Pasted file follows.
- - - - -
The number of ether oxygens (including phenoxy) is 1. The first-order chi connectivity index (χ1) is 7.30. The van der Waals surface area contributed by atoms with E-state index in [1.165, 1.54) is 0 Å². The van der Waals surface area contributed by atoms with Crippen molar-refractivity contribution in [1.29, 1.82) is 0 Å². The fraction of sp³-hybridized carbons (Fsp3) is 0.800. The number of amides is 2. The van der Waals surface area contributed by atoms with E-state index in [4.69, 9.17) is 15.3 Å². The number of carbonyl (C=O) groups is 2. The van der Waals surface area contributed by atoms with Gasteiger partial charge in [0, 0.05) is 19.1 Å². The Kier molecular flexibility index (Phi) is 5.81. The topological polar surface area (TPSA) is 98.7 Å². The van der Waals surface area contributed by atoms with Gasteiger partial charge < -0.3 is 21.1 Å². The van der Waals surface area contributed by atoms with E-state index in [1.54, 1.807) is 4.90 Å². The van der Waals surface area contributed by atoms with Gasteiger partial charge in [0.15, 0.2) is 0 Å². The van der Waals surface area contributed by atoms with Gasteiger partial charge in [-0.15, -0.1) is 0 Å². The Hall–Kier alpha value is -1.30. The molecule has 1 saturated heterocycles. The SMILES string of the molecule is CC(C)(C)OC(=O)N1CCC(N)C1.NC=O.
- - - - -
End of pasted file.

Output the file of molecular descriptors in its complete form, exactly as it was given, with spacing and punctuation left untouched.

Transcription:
The number of ether oxygens (including phenoxy) is 1. The first-order chi connectivity index (χ1) is 7.30. The van der Waals surface area contributed by atoms with E-state index in [1.165, 1.54) is 0 Å². The van der Waals surface area contributed by atoms with Crippen molar-refractivity contribution in [1.29, 1.82) is 0 Å². The fraction of sp³-hybridized carbons (Fsp3) is 0.800. The number of amides is 2. The van der Waals surface area contributed by atoms with E-state index in [4.69, 9.17) is 15.3 Å². The number of carbonyl (C=O) groups is 2. The van der Waals surface area contributed by atoms with Gasteiger partial charge in [0, 0.05) is 19.1 Å². The Kier molecular flexibility index (Phi) is 5.81. The topological polar surface area (TPSA) is 98.7 Å². The van der Waals surface area contributed by atoms with Gasteiger partial charge < -0.3 is 21.1 Å². The van der Waals surface area contributed by atoms with E-state index in [1.54, 1.807) is 4.90 Å². The van der Waals surface area contributed by atoms with Gasteiger partial charge in [0.15, 0.2) is 0 Å². The van der Waals surface area contributed by atoms with Gasteiger partial charge in [-0.15, -0.1) is 0 Å². The Hall–Kier alpha value is -1.30. The molecule has 1 saturated heterocycles. The SMILES string of the molecule is CC(C)(C)OC(=O)N1CCC(N)C1.NC=O.